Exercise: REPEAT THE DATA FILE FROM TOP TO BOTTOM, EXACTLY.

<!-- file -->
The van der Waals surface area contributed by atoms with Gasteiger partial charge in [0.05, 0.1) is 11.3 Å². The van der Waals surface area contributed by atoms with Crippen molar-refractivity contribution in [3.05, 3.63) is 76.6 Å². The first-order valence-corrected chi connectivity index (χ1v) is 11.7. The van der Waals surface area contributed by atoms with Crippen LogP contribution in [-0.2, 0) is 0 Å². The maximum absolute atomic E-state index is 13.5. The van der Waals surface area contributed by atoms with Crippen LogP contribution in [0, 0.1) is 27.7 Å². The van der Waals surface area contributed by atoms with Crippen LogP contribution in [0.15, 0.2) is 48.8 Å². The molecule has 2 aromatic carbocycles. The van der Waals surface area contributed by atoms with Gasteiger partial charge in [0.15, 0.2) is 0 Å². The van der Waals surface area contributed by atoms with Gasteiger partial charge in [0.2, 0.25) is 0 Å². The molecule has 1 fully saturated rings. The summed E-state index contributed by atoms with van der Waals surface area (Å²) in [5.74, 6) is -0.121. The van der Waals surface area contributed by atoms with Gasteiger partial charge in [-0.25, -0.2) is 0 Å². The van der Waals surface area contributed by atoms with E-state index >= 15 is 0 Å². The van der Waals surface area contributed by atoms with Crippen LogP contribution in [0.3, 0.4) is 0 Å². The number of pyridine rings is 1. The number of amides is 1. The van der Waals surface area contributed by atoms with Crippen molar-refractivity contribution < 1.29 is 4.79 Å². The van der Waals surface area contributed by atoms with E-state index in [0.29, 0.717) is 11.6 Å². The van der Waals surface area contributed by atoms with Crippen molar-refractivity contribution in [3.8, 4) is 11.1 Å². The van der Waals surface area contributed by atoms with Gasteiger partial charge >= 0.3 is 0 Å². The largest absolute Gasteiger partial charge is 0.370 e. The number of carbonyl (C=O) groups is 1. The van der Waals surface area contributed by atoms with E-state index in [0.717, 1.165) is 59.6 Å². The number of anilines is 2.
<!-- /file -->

The van der Waals surface area contributed by atoms with Gasteiger partial charge in [0.05, 0.1) is 11.3 Å². The van der Waals surface area contributed by atoms with Crippen molar-refractivity contribution in [3.05, 3.63) is 76.6 Å². The first-order valence-corrected chi connectivity index (χ1v) is 11.7. The van der Waals surface area contributed by atoms with Crippen LogP contribution in [-0.2, 0) is 0 Å². The maximum absolute atomic E-state index is 13.5. The van der Waals surface area contributed by atoms with Crippen LogP contribution in [0, 0.1) is 27.7 Å². The van der Waals surface area contributed by atoms with Crippen LogP contribution in [0.15, 0.2) is 48.8 Å². The molecule has 2 aromatic carbocycles. The van der Waals surface area contributed by atoms with Gasteiger partial charge in [0.15, 0.2) is 0 Å². The van der Waals surface area contributed by atoms with Gasteiger partial charge in [0.2, 0.25) is 0 Å². The molecule has 1 fully saturated rings. The summed E-state index contributed by atoms with van der Waals surface area (Å²) in [5.74, 6) is -0.121. The van der Waals surface area contributed by atoms with Gasteiger partial charge in [-0.25, -0.2) is 0 Å². The van der Waals surface area contributed by atoms with E-state index >= 15 is 0 Å². The van der Waals surface area contributed by atoms with Crippen LogP contribution in [0.3, 0.4) is 0 Å². The number of pyridine rings is 1. The number of amides is 1. The van der Waals surface area contributed by atoms with Crippen molar-refractivity contribution < 1.29 is 4.79 Å². The van der Waals surface area contributed by atoms with E-state index in [0.29, 0.717) is 11.6 Å². The van der Waals surface area contributed by atoms with Crippen molar-refractivity contribution in [3.8, 4) is 11.1 Å². The van der Waals surface area contributed by atoms with Gasteiger partial charge >= 0.3 is 0 Å². The largest absolute Gasteiger partial charge is 0.370 e. The number of carbonyl (C=O) groups is 1. The van der Waals surface area contributed by atoms with E-state index in [0.717, 1.165) is 59.6 Å². The number of anilines is 2.